Surface-active phospholipid as the lubricating component of lubricin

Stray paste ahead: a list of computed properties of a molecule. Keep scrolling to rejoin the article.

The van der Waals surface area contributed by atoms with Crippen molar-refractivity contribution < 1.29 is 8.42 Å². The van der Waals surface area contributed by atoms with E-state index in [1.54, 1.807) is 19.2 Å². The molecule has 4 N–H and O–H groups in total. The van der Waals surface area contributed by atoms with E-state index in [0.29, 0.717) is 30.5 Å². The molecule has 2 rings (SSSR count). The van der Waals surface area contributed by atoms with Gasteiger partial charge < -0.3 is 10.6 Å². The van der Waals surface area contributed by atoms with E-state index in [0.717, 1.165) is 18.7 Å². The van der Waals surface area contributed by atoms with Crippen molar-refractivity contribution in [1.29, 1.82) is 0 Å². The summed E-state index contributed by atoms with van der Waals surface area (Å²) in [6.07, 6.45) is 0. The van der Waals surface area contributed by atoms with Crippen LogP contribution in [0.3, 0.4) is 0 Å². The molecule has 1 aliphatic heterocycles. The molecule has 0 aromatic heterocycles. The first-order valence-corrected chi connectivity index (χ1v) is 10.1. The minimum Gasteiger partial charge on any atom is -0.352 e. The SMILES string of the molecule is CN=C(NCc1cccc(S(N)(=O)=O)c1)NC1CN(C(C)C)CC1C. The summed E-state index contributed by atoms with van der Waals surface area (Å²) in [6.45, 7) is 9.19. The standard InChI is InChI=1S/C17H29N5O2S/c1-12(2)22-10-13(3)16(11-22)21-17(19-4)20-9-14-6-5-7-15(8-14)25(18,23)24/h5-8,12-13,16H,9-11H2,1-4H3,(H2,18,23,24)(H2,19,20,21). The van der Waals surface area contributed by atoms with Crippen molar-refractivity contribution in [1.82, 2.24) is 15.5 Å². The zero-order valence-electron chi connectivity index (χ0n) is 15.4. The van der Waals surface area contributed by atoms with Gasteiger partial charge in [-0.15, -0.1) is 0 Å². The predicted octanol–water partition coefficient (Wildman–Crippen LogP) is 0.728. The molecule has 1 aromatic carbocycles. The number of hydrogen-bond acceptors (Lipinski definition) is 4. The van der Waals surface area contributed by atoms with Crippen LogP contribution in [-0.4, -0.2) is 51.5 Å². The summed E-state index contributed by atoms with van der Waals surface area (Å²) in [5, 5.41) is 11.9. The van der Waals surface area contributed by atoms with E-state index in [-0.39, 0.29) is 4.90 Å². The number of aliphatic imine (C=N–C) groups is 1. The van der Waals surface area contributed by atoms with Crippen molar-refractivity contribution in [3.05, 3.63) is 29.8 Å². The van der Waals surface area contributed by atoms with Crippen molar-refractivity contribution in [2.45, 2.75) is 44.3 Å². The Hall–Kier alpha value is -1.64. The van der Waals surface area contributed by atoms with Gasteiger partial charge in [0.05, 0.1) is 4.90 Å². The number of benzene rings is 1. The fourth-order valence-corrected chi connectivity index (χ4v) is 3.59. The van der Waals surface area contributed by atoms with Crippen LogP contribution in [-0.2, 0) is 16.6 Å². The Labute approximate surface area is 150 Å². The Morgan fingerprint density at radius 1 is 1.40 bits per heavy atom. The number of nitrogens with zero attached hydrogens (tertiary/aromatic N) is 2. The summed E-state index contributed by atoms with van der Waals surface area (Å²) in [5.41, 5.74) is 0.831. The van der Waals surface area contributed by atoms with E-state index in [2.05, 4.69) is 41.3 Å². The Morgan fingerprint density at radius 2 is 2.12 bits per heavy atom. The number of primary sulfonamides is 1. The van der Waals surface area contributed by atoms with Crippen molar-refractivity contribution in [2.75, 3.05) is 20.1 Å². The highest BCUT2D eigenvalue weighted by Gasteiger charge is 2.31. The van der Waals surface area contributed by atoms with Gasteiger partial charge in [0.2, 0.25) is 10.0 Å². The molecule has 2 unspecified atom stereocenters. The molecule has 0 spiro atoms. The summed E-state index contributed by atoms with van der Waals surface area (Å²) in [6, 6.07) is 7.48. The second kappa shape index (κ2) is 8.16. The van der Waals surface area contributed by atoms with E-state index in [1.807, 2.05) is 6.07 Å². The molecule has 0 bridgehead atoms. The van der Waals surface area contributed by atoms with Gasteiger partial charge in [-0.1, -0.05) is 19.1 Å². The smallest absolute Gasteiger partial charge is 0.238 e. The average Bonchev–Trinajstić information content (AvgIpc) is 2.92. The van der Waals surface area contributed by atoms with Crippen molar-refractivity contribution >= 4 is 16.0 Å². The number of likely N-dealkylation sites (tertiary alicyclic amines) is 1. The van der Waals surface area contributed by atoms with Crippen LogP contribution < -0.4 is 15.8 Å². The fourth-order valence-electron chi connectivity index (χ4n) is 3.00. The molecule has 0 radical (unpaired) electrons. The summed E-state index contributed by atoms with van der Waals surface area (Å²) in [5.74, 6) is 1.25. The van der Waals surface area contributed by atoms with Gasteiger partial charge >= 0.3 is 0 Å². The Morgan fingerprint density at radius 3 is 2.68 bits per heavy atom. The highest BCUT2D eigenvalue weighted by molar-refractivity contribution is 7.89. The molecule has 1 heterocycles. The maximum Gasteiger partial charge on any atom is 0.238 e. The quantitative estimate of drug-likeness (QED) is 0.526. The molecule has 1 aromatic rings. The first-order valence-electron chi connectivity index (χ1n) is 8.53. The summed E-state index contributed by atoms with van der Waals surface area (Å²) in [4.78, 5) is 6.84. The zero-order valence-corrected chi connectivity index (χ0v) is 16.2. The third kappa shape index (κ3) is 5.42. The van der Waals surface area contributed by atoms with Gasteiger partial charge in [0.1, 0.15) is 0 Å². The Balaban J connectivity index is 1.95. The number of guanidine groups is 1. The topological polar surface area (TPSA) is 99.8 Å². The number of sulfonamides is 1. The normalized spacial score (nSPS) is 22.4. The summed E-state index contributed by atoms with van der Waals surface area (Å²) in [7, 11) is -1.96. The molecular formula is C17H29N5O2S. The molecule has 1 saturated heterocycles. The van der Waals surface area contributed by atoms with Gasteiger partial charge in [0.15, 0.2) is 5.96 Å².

AbstractTo resolve the apparent conflict between a lubricating glycoprotein, 'lubricin', as the active ingredient in synovial fluid (SF) and surface-active phospholipid (SAPL) present in SF (and adsorbed to articular cartilage) as the boundary lubricant reducing friction to such low physiological levels, lubricin was isolated from bovine SF following the original procedure of Swann et al . (Arthritis Rheum 1981;24-22-30). Analysis of the lipid extract by thin-layer chromatography and phosphorus determination demonstrated a phospholipid component of 11.1±1.7% (N=5) which corresponds very closely to the 9.2-13.0% of lubricin which had hitherto remained unidentified and which has previously been shown to be transferable to the articular surface to impart lubrication. These results would appear to resolve any theoretical conflict in that lubricin is, indeed an active ingredient within SF. Yet as a large water-soluble molecule, it really functions as a carrier for the highly insoluble SAPL which it deposits on the articular surface as the oligolamellar layer visualized in previous studies. However, it is this deposited SAPL, rather than lubricin, which actually lubricates. Key words : Joint lubrication, Lubricating glycoprotein, Lubricin, Joint phospholipid, Synovial surfactant.